She has also hired a landscaping crew to maximize the green capabilities of her yard and a heating company to rip out her old oil heating system and replace it with a geothermal system.

Bohnert said she called Brennan before she’d even spoken with a real estate agent and was still living in an apartment in Oella Mills, biding her time before finding a house that fitted her needs.

With the architectural know-how to implement green changes to older houses — the one Bohnert settled on in November dates to 1940 — and the local business presence to supply the materials for such work, Brennan was the perfect partner in starting a search for a green home and future, Bohnert said.

“He can evaluate each potential option for making something green,” she said.

He could also bring in others to help bring those changes about.

Brennan suggested Bohnert start her search for a new home by contacting Kirby Spencer, a real estate agent with Coldwell Banker Residential Brokerage on Frederick Road and a longtime resident of the same neighborhood in which she would eventually help Bohnert find a home.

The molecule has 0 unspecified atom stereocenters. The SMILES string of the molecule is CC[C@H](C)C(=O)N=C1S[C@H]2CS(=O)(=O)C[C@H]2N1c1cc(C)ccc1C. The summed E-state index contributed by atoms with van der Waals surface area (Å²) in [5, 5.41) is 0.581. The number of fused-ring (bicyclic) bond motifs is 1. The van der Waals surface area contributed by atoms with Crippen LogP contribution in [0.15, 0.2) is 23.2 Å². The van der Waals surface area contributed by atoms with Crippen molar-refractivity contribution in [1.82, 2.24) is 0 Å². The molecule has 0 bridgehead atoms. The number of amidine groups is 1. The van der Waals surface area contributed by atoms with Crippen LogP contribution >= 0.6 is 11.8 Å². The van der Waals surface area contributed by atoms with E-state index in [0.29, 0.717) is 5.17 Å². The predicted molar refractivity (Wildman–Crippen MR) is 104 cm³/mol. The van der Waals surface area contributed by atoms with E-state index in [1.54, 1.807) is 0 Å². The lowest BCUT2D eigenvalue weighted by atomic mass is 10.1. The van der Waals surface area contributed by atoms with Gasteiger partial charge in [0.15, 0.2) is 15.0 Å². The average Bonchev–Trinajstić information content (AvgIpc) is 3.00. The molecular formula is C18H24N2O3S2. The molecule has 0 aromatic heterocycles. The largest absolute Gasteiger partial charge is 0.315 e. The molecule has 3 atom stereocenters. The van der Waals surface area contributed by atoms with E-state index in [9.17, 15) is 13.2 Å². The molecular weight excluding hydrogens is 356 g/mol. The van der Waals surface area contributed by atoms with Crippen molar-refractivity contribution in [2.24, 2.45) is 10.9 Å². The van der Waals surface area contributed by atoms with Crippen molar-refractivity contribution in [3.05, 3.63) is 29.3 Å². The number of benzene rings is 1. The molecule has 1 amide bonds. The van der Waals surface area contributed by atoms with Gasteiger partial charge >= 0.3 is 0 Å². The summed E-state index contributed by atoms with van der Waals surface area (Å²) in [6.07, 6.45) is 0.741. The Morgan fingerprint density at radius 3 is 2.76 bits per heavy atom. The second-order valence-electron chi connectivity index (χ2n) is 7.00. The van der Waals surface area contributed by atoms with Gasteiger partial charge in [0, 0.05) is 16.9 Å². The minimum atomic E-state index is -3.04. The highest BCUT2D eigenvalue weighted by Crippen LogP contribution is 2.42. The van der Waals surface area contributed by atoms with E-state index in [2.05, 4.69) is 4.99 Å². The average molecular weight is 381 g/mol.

Once Spencer located a home that fit Bohnert’s specifications, Bohnert had Brennan evaluate it to make sure it could be renovated in a way that made it green — or at least greener.

Bohnert is now renovating the home so that it uses less energy.

Windows are being replaced to put less strain on the heating and cooling system.

Faucets are being replaced with “low flow” taps that cut down on the amount of water she will use.

And she hired Love’s Heating & Air, Inc., a company based in Severn and another Brennan contact, to replace her home’s heating system.

The electrically powered system pumps water through tubing that, in the case of Bohnert’s home, goes 300 feet under her front yard. The company had to drill through granite to create the path for the tubing.

The temperature of the earth at that depth, regardless of the weather at the surface, remains at a relatively constant 58 or 59 degrees year around.